8. Cheshire & Merseyside
ICS to be developed
The NHS ten-year long-term plan published in January 2019 stated includes the development of integrated care systems (ICS) across England, in which healthcare organisations, including acute, community and primary care, and social care and public health will work closely together. These ICS are to evolve from the STP areas and be in place by April 2021.
The chief executives of NHS England and NHS Improvement had already written to all STP leaders in October 2018, instructing them to come up with new five year STP plans by autumn 2019. The new five-year plans will replace those which were previously drawn up based on the previous five year funding settlement to 2020-21.
These new STP plans will now feed into the development of the ICS.
The ICS will develop either through a number of alliance contracts or through a single provider being in charge of integration of services - an integrated service provider (ICP).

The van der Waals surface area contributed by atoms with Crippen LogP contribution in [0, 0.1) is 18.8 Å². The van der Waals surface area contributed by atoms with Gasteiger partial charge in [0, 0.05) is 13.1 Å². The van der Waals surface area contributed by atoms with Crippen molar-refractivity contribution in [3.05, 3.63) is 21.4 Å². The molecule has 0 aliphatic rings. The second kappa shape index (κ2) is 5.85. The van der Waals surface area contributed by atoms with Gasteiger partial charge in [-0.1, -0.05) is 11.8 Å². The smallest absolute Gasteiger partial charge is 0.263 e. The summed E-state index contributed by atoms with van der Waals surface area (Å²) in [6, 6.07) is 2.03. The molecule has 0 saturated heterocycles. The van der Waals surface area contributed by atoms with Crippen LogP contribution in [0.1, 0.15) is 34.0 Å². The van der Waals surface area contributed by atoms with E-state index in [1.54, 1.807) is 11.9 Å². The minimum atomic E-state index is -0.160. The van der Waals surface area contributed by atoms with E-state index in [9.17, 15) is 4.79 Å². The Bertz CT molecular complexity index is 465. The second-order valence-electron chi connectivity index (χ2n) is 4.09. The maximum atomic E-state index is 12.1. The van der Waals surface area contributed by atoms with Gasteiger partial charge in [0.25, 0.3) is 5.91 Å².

For more information on ICS see our briefing page here.
NOTE: The information on this page relates to the original STP drawn up in 2016; much of the information is still relevant, however, and is likely to be part of any ICS.
What concerns have been raised about your STP?
Health planners are trying to reduce NHS deficits and make changes to the way care is organised. However getting the large deficit under control could prevent facilities being developed that can cope with the health and care social needs of local people.
The closure of the current Liverpool Women's hospital site and move to new site after a merger of Royal Liverpool and Broadgreen Hospitals Trust, Aintree University Hospitals Foundation Trust and Liverpool Women’s Foundation Trust.
The downgrade of the Macclesfield District General Hospital A&E to a minor injuries unit.
Possiblility of reduced A&E opening hours for Southport and Ormskirk Hospital Trust, St Helens & Knowsley Teaching Hospitals Trust, and Warrington and Halton Hospitals Foundation Trust.
Emphasis on cost-cutting
- Longer waiting times for elective care;
- Closure of wards and theatres;
- Staffing cuts;
- Ending funding for some treatments and prescriptions;
- Delaying or avoiding funding newly approved treatments.
These measures have been described as “thinking the unthinkable”. Documents leaked to the Guardian reveal concerns that the cost-cutting measures will mean that cancer patients in Cheshire could die sooner because they will end up waiting longer for urgent hospital treatment.
The STP contains cuts amounting to £1.5 billion according to campaigners and planners are ignoring the concerns of local citizens.